There are many organizations trading in fraudulent goods and operate businesses through forums that are web-based, leading to online fraud. There is a relationship between specific regions and organizations where indictments and arrests of participants in the underground economy say that the operations are organized where they produce debit and credit cards in large numbers. Groups in North America are loosely organized, consisting of acquaintances who engage in online forums channels that help them communicate with their associates. Credit card information is advertised, and it has a high rank during the reporting period. Financial accounts and information on bank accounts are stolen and advertised to customers in order to inform them that the transactions carried out are legal. This makes advertised goods increase in value and attract many buyers even if they operate in an underground economy. (Monroe, 2003)

Software is pirated in America and India where report shows that computer games are the most pirated and used by the majority. Electronic games have increased in popularity, and the sale of computer games reached $9.5 in the United States in the year 2007, which was a twenty-eight percent increase from the previous year. Medium and small businesses operate in the underground economy such as, information on a credit card which is sold by many traders. Numbers of credit cards are offered for sale, expiry dates for goods, and dumps of credit cards. Credit card numbers help to give verification that transactions are carried out by the owner who possesses the card. (Tanzi, 1982)

What is the government doing to cope with the underground economy?

(Tanzi, 1982) argues that social dialogue brings about many interventions that lead to the development of local systems of production where choices are made in order to solve the problem of the underground economy. Investigations are done by the government to ascertain the legality of the underground economy and measures to be taken in preventing it from operating. The government ensures there is the economic development of production systems at the territorial boundaries so that the underground economy does not operate and the people who engage in it are discouraged from operating.

Instruments are created with the objectives of protecting workers from exploitation by employers and developing them so that they can become self-reliant. The government collaborates with social forces in issuing rules that favor legalized economies so that they may not incur losses due to high competition from the underground economy. Employers have regulations that require them not to exploit workers, and they are supposed to offer insurance cover regardless of the business they are operating. Committees are created by the government to cope with the problem of the underground economy at territorial institutions where they are able to reveal how the underground economy occurs and identify means of reducing it or stopping it completely. The government promotes environmental developments that are sustainable so that people can operate in them legally and never engage in the underground economy. (Tanzi, 1982)

The rights of workers are properly stated so that they can be protected all the time, even if they are in small or large-scale enterprises. The government restores the productive cycle of companies if it is interrupted by underground markets so that it can continue with normal operations without making huge losses due to reduced levels of sales to ensure quality goods and services are produced for customer satisfaction. Government intervenes in favor of workers where they support payment of salary to prevent termination of employment in difficult situations or suspension of workers when work reduces due to underground economy. (Monroe, 2003)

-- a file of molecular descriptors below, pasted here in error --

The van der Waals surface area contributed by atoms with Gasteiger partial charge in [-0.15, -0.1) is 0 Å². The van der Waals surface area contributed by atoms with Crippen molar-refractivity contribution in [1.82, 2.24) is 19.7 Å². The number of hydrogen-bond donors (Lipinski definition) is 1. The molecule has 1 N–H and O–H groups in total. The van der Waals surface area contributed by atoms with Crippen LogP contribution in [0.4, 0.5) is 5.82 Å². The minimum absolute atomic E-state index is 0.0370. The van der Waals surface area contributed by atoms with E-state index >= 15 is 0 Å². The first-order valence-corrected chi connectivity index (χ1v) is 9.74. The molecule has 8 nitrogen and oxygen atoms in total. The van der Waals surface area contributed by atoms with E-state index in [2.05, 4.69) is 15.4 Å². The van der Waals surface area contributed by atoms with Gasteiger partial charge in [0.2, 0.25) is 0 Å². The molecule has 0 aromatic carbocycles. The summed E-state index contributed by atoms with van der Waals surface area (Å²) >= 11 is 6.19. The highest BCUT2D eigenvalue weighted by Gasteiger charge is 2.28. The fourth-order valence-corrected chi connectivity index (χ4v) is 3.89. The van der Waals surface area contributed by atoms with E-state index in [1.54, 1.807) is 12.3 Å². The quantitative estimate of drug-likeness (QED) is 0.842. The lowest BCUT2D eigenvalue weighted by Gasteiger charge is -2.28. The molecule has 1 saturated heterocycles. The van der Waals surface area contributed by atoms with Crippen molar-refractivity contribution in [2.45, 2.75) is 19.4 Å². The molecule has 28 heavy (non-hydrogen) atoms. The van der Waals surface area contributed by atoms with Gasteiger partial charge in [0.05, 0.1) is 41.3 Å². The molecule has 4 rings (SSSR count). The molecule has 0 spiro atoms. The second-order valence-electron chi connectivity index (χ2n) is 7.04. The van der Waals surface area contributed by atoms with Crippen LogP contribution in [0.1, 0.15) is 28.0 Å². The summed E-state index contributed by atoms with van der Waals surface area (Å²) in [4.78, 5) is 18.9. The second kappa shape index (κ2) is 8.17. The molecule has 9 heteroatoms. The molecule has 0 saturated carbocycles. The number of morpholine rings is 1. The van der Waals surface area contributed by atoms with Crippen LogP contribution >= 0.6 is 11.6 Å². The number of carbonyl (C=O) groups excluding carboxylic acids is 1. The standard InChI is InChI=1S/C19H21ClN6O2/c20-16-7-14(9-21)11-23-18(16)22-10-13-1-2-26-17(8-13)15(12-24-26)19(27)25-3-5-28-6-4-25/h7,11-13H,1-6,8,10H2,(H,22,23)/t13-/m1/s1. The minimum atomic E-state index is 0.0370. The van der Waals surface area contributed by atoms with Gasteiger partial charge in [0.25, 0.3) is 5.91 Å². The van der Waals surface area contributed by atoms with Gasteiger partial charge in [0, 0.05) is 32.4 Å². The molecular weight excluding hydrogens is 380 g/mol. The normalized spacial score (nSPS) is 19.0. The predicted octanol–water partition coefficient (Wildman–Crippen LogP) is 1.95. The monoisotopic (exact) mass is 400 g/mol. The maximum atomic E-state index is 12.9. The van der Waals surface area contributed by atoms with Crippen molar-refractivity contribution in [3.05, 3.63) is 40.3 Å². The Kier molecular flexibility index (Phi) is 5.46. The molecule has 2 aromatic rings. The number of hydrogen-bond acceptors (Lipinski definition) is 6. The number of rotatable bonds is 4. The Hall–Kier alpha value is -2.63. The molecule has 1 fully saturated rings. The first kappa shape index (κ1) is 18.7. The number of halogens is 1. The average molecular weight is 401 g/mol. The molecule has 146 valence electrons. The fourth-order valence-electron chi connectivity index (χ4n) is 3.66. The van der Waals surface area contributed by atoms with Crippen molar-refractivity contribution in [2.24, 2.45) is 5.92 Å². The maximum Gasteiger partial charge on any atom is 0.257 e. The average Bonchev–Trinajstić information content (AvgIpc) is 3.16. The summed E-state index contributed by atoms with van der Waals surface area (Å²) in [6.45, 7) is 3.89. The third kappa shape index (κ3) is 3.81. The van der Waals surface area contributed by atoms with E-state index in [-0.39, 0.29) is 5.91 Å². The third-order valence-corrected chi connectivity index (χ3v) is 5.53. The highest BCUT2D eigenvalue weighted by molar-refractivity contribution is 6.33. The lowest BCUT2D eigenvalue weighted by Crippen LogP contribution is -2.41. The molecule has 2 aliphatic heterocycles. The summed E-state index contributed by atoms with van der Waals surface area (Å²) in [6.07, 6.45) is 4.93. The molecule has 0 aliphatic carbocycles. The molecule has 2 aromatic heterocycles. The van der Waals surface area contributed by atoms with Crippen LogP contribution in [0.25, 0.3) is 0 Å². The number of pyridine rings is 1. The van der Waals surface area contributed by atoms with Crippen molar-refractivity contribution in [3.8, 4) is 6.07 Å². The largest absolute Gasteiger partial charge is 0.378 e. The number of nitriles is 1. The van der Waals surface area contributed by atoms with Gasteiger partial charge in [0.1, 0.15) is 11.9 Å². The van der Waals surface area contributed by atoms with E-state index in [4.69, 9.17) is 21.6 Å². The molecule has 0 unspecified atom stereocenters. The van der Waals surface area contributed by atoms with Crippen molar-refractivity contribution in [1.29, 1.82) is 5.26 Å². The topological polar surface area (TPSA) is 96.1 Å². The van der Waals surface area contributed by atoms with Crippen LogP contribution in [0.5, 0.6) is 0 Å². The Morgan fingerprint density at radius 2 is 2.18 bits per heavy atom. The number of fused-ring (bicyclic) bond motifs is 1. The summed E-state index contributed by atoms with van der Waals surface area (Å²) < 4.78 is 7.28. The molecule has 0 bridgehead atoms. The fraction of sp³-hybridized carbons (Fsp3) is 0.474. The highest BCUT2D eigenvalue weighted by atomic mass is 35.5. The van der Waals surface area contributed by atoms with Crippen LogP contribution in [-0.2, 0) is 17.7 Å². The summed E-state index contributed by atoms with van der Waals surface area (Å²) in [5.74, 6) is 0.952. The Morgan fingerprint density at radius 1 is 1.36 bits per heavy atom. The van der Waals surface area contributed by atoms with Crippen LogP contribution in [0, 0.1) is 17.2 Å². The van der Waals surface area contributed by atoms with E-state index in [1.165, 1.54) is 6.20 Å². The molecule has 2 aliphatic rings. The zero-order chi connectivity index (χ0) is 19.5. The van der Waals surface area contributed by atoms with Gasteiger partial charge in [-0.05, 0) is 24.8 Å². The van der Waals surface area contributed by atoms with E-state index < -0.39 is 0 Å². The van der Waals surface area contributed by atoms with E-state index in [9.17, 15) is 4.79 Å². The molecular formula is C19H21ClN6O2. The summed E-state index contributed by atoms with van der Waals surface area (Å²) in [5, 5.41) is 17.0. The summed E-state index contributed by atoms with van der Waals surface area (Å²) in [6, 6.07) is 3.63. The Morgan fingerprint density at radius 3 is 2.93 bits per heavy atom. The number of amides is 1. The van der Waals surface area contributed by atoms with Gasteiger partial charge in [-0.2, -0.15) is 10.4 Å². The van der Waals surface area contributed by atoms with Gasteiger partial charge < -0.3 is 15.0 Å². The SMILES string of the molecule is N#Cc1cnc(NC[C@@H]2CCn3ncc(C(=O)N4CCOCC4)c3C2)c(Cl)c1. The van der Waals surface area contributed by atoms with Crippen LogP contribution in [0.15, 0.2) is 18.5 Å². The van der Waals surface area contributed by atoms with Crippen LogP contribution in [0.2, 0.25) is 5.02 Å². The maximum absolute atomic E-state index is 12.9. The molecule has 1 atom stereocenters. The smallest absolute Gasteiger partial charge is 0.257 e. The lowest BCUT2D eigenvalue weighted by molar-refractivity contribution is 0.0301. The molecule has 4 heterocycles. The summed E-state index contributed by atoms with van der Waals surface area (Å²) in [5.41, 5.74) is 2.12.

How underground economy affects the economy

The underground economy has become global market with pressures on supply where suppliers have been supplied goods at low price because; they are tax free making demand for those goods to be high because consumers purchase more of commodities when the price is low since they are willing and able to purchase the commodities. This makes the government loose revenue due to inability to collect tax from supplier. Tax is used by government to finance the budget and once the amount of tax collected is low, the government is not able to balance its income and expenditure resulting to budget deficit leading to unstable economy. (Tanzi, 1982)

Advertisement through the media is done for goods traded in parallel markets and it is associated with theft since it is operated by criminals. When customers become aware of such commodities, they doubt its quality and since there are other traders who deal with similar commodity and their businesses are legal, their sales become low because, customers do not differentiate between goods that are legal or illegal. Therefore, the economy fails to grow due to reduced sales and decrease in income generated by its citizens. Safety and control of quality of traded goods becomes difficult leading to the risk of harmful goods being traded without the knowledge of potential customer.


In conclusion, underground economy is carried out by citizens who obey the law but try to seek refuge from the government by trying to benefit more from the activities they engage in. They are employers who offer valuable services that are not inspected and do not have license of their productive activities. The government is supposed to put measures in place so that underground economy is prevented so that the development of economy is not affected for it to achieve economic growth. (Monroe, 2003)


Tanzi V. (1982): The Underground Economy in the United States and Abroad: Free Press pp.25-8.

Monroe K. (2003): The Political Process and Economic Change: Algora Publishing –19-24.

Tanzi V. (1999): Uses and Abuses of Estimates of the Underground Economy: Blackwell Synergy: pp.33-37.

Trandel G. (1999): Progressive income taxation and the underground economy: Elsevier pp.65-69.